Comparing the police data with the number of successful convictions offers some potentially interesting insights into certain criminal justice processes, though without further analysis of the intervening steps between a crime being recorded and a guilty verdict being delivered, and of the broader context within which the police and courts operate, firm conclusions are difficult to draw.
For instance, the police recorded roughly twice as much crime in the late 1990s as in the early 1980s. The kinds of crimes the police tend to record may objectively have risen during this period. The British Crime Survey trend data tends to reinforce such a conclusion. But changes in the way the police record crime, or of policing priorities, may also have had an impact. The numbers prosecuted in the courts fell between the early 1980s and the late 1990s, as did the number of convictions. This might indicate a decline in the capacity of the criminal justice system to deal effectively with suspected offenders. But then again, we are talking about suspected offenders here. Perhaps the courts became better at acquitting the innocent and only convicting the guilty. Or perhaps prosecution decisions improved during the 1980s and 1990s, with fewer innocent people having to defend themselves in court. After all, one of the reasons for establishing the Crown Prosecution Service in the mid-1980s was to improve decision-making over who should be prosecuted.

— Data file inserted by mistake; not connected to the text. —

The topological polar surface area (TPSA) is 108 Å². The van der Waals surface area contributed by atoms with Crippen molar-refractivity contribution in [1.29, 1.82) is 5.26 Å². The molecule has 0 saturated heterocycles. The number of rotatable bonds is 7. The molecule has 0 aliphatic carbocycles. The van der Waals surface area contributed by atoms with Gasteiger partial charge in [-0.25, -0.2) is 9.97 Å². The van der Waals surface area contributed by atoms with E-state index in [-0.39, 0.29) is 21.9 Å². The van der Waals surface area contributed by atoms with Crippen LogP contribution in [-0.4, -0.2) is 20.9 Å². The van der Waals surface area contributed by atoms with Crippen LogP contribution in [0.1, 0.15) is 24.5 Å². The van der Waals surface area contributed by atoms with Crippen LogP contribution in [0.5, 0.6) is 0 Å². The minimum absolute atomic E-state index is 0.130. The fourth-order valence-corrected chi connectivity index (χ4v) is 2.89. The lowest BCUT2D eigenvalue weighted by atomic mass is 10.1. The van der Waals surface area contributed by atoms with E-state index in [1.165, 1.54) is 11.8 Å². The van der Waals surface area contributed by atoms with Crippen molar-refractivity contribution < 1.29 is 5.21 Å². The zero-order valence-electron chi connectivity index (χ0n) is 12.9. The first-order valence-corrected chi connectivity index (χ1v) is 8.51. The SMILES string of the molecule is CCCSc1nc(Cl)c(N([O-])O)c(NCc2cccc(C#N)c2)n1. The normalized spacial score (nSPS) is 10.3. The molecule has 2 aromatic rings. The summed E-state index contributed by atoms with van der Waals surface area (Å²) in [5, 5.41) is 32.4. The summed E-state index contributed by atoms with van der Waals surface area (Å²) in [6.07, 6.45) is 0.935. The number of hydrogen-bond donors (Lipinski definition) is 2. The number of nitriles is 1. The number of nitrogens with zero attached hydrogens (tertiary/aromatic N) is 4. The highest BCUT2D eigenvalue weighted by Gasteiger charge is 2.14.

The broader political context within which both the police and courts operated during the 1980s and 1990s - the significant social and economic upheavals of the Thatcher period for instance; the politicisation of the police in the context of strikes and other political agitations - also needs to be taken into account. What a crude comparison between police and conviction data does not offer is any meaningful information on whether the criminal justice system regressed in its capacity to deal with crime during this period.
A better starting point for exploring the question of criminal justice performance, and the degree to which it might have declined, is the British Crime Survey. Its data is collected independently of the criminal justice process. It also picks up on a number of offences the police do not record.